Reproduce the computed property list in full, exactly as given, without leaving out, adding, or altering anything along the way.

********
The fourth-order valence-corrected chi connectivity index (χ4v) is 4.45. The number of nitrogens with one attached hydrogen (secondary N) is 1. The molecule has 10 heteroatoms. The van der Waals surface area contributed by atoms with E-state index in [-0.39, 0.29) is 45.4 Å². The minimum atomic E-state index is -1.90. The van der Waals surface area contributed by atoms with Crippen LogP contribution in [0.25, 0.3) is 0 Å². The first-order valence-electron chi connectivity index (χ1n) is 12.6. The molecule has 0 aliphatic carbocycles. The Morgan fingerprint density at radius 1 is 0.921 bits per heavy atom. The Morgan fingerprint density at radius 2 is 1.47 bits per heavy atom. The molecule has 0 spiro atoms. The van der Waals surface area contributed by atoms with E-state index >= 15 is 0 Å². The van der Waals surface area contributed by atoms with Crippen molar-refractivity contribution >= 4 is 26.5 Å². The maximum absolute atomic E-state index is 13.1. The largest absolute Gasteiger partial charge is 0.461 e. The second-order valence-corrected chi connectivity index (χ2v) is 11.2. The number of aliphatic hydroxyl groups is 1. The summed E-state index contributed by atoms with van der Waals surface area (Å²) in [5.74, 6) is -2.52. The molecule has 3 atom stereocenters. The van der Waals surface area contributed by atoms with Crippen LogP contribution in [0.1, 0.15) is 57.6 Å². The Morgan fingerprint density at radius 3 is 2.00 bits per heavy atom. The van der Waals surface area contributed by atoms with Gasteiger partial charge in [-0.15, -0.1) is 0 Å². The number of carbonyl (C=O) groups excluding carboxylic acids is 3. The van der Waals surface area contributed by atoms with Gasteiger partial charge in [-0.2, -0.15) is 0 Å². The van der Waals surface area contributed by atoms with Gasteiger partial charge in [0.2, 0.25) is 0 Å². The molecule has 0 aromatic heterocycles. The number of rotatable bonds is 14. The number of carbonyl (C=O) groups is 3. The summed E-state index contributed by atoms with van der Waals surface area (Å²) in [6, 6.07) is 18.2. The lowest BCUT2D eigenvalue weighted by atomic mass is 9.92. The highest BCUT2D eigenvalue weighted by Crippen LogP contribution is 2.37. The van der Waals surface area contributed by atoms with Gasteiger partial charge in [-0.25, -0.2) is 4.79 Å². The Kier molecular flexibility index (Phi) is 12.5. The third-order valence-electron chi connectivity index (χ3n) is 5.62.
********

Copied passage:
The fourth-order valence-corrected chi connectivity index (χ4v) is 4.45. The number of nitrogens with one attached hydrogen (secondary N) is 1. The molecule has 10 heteroatoms. The van der Waals surface area contributed by atoms with E-state index in [-0.39, 0.29) is 45.4 Å². The minimum atomic E-state index is -1.90. The van der Waals surface area contributed by atoms with Crippen LogP contribution in [0.25, 0.3) is 0 Å². The first-order valence-electron chi connectivity index (χ1n) is 12.6. The molecule has 0 aliphatic carbocycles. The Morgan fingerprint density at radius 1 is 0.921 bits per heavy atom. The Morgan fingerprint density at radius 2 is 1.47 bits per heavy atom. The molecule has 0 spiro atoms. The van der Waals surface area contributed by atoms with E-state index >= 15 is 0 Å². The van der Waals surface area contributed by atoms with Crippen molar-refractivity contribution >= 4 is 26.5 Å². The maximum absolute atomic E-state index is 13.1. The largest absolute Gasteiger partial charge is 0.461 e. The second-order valence-corrected chi connectivity index (χ2v) is 11.2. The number of aliphatic hydroxyl groups is 1. The summed E-state index contributed by atoms with van der Waals surface area (Å²) in [5.74, 6) is -2.52. The molecule has 3 atom stereocenters. The van der Waals surface area contributed by atoms with Crippen LogP contribution in [0.1, 0.15) is 57.6 Å². The Morgan fingerprint density at radius 3 is 2.00 bits per heavy atom. The van der Waals surface area contributed by atoms with Gasteiger partial charge in [-0.15, -0.1) is 0 Å². The number of carbonyl (C=O) groups excluding carboxylic acids is 3. The van der Waals surface area contributed by atoms with Gasteiger partial charge in [-0.2, -0.15) is 0 Å². The van der Waals surface area contributed by atoms with Gasteiger partial charge in [0.2, 0.25) is 0 Å². The molecule has 0 aromatic heterocycles. The number of rotatable bonds is 14. The number of carbonyl (C=O) groups is 3. The summed E-state index contributed by atoms with van der Waals surface area (Å²) in [6, 6.07) is 18.2. The lowest BCUT2D eigenvalue weighted by atomic mass is 9.92. The highest BCUT2D eigenvalue weighted by Crippen LogP contribution is 2.37. The van der Waals surface area contributed by atoms with Gasteiger partial charge in [-0.25, -0.2) is 4.79 Å². The Kier molecular flexibility index (Phi) is 12.5. The third-order valence-electron chi connectivity index (χ3n) is 5.62.